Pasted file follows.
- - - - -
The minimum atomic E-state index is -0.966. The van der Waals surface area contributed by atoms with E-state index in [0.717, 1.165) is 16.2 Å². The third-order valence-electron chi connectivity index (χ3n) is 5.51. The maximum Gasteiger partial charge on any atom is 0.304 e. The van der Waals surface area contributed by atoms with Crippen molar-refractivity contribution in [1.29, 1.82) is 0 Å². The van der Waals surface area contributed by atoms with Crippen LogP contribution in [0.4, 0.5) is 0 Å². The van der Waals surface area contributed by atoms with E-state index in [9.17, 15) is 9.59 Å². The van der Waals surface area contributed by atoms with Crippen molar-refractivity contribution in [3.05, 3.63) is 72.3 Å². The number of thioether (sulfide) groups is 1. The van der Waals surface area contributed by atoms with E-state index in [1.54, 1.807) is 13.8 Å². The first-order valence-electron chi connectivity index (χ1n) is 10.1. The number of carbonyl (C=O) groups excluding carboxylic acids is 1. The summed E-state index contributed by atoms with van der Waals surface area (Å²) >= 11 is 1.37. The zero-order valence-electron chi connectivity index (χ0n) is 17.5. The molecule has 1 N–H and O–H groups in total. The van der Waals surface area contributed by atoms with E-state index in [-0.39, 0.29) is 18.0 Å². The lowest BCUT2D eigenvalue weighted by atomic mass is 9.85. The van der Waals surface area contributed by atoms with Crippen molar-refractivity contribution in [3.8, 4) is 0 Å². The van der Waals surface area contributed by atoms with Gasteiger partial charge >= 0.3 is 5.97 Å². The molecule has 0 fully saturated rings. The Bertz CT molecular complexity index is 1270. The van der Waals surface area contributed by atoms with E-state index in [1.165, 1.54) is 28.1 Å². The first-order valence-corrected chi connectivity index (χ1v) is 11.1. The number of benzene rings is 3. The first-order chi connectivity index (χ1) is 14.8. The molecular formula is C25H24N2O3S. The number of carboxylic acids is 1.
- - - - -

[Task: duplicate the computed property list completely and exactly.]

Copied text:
The minimum atomic E-state index is -0.966. The van der Waals surface area contributed by atoms with E-state index in [0.717, 1.165) is 16.2 Å². The third-order valence-electron chi connectivity index (χ3n) is 5.51. The maximum Gasteiger partial charge on any atom is 0.304 e. The van der Waals surface area contributed by atoms with Crippen molar-refractivity contribution in [1.29, 1.82) is 0 Å². The van der Waals surface area contributed by atoms with Crippen LogP contribution in [0.4, 0.5) is 0 Å². The van der Waals surface area contributed by atoms with E-state index in [9.17, 15) is 9.59 Å². The van der Waals surface area contributed by atoms with Crippen molar-refractivity contribution in [3.05, 3.63) is 72.3 Å². The number of thioether (sulfide) groups is 1. The van der Waals surface area contributed by atoms with E-state index in [1.54, 1.807) is 13.8 Å². The first-order valence-electron chi connectivity index (χ1n) is 10.1. The number of carbonyl (C=O) groups excluding carboxylic acids is 1. The summed E-state index contributed by atoms with van der Waals surface area (Å²) >= 11 is 1.37. The zero-order valence-electron chi connectivity index (χ0n) is 17.5. The molecule has 1 N–H and O–H groups in total. The van der Waals surface area contributed by atoms with E-state index in [-0.39, 0.29) is 18.0 Å². The lowest BCUT2D eigenvalue weighted by atomic mass is 9.85. The van der Waals surface area contributed by atoms with Crippen molar-refractivity contribution in [3.8, 4) is 0 Å². The van der Waals surface area contributed by atoms with Gasteiger partial charge >= 0.3 is 5.97 Å². The molecule has 0 fully saturated rings. The Bertz CT molecular complexity index is 1270. The van der Waals surface area contributed by atoms with E-state index in [1.165, 1.54) is 28.1 Å². The first-order valence-corrected chi connectivity index (χ1v) is 11.1. The number of benzene rings is 3. The first-order chi connectivity index (χ1) is 14.8. The molecular formula is C25H24N2O3S. The number of carboxylic acids is 1.